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Discy Latest Questions

  1. This answer was edited.

    In the Income Statement, Trading account represents the first part and Profit & Loss account represents the second part. Trading account gives the overall purview of all trading activities, such as purchase and sale of products. It is prepared to ascertain gross profit or gross loss. ProfitRead more

    In the Income Statement, Trading account represents the first part and Profit & Loss account represents the second part.

    Trading account gives the overall purview of all trading activities, such as purchase and sale of products. It is prepared to ascertain gross profit or gross loss. Profit & Loss account gives the final working results of the business. It is prepared to ascertain net profit or net loss.

    Steps to prepare Income Statement from Trial Balance

    All the debit side items related to expenses and credit side items related to income listed in the trial balance shall be posted on the debit side and credit side of the income statement respectively.

    1. Post opening stock on the debit side of the income statement.

    2. Post purchases and sales on the debit and credit side respectively. Deduct purchase return from Purchases and sales return from Sales to arrive at the Net Purchases and Net Sales.

    3. Post all the direct expenses incurred for the purchase & production of goods eg. wages, factory rent, custom duty, carriage inward, manufacturing expenses, etc on the debit side.

    4. Post the amount of closing stock stated in the adjustments.

    5. Make all the necessary adjustments, if any, related to outstanding and prepaid expenses, goods withdrawn for personal use, goods destroyed, etc

    6. Now, find out the gross profit or gross loss.
    If total of credit side > total of debit side ie. credit balance, then the amount of difference is gross profit.
    If total of debit side > total of credit side ie. debit balance, then the amount of difference is gross loss.

    7. Carry forward the ascertained gross profit to the credit side or gross loss to the debit side of the second part of the income statement ie. profit & loss account.

    8. Post all the indirect expenses such as office or administrative expenses, financial expenses, selling or distribution expenses, etc on the debit side of the income statement.

    9. Post all the indirect incomes such as commission received, rent received, dividend received, etc on the credit side of the income statement.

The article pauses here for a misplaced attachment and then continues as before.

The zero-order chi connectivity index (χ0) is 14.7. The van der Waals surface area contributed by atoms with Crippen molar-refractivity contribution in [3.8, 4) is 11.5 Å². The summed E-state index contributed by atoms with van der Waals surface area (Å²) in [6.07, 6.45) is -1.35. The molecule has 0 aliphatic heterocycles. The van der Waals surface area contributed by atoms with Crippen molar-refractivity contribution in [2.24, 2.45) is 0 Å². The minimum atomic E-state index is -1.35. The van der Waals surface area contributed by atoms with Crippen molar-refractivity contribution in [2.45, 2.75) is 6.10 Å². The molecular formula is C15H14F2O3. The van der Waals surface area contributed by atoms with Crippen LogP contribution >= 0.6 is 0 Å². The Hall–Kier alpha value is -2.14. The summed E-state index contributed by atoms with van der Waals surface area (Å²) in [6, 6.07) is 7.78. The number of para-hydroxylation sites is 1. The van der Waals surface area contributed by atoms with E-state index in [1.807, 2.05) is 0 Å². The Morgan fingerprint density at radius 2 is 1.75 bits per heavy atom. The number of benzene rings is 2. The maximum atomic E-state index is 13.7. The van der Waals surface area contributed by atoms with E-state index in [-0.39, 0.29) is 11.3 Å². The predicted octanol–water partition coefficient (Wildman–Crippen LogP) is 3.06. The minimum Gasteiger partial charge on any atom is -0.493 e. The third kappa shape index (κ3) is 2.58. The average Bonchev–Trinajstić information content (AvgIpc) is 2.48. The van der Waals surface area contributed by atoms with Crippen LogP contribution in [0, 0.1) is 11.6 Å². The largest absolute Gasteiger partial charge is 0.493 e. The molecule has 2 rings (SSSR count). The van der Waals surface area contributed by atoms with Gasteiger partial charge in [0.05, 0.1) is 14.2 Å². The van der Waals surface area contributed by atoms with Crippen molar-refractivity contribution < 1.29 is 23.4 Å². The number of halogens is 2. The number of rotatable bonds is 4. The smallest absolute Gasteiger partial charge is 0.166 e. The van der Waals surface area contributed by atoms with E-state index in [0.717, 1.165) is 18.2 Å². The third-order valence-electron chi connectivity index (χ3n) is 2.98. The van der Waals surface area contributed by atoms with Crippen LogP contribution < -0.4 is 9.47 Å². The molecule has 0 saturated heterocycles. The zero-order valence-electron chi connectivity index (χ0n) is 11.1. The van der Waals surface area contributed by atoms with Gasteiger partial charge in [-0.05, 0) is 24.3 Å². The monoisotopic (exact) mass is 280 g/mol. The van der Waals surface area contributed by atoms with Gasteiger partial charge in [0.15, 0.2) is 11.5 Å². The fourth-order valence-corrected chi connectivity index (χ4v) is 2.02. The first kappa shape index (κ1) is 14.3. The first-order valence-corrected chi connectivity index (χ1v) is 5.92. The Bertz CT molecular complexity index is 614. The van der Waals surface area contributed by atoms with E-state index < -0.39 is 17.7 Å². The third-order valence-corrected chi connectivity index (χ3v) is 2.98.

10. Consider all the necessary adjustments, if any, such as outstanding and prepaid expenses, outstanding and pre-received income, reserve for doubtful debts.

    11. Calculate depreciation and amortization on the assets and post the amount on the debit side.

    12. Now, find out the net profit or net loss.
    If total of credit side > total of debit side ie. credit balance, then the amount of difference is net profit.
    If total of debit side > total of credit side ie. debit balance, then the amount of difference is net loss.

    These steps complete the process of preparation of income statement from trial balance.

    Illustration

    A snippet of trial balance and income statement has been attached for better understanding.

    Trial Balance

    Prepare Income Statement from the above given Trial Balance.

    Income Statement

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  1. This answer was edited.

    As we can see, the term ‘Bad Debt’ comprises of the word ‘bad’, which gives us a fair idea that it is something about the debtors who are not good for the business. So basically, Bad Debt is the amount owed by the customer to the business which is now irrecoverable. It is an expense for the businessRead more

    As we can see, the term ‘Bad Debt’ comprises of the word ‘bad’, which gives us a fair idea that it is something about the debtors who are not good for the business.
    So basically, Bad Debt is the amount owed by the customer to the business which is now irrecoverable. It is an expense for the business and it may arise due to reasons such as fraud, insolvency of the debtor, etc. We can also refer to it as Uncollectible Accounts Expense and Irrecoverable Debts.

    Yes, bad debts are recorded in the Income statement.  The Income statement shows the aggregate financial position of a business during a specified period by displaying the amount of revenue generated and expenses incurred by a business. Bad debts being an expense are recorded under operating expenses in the Income Statement or on the debit side in the Profit & Loss a/c.

    Example

    ABC Ltd. sells goods to a retailer for 40,000 at 50 days credit. However, after 50 days, the company realizes that the retailer has been declared insolvent and the amount is no longer recoverable. This amount of 40,000 is an expense for ABC Ltd and leads to a fall in the accounts receivable.
    The journal entries to be recorded in the books of ABC Ltd are as follows:

    Bad debts a/cDebit40,000Debit the increase in expense
    To Retailer’s a/cCredit40,000Credit the decrease in asset

    (being amounts written off as bad debts transferred to bad debts account)

    Profit and loss a/cDebit40,000
    To Bad debts a/cCredit40,000

    (being bad debts transferred to profit and loss a/c)

    Bad debts as shown in the Income statement

    (Extract of Income Statement)

    PARTICULARSAMOUNTAMOUNT
    Revenue8,00,000
    Expenses:
    COGS50,000
    Insurance expense60,000
    Depreciation expense20,000
    Bad debts expense40,000
    Total Expense1,70,000

    Hope this helps.

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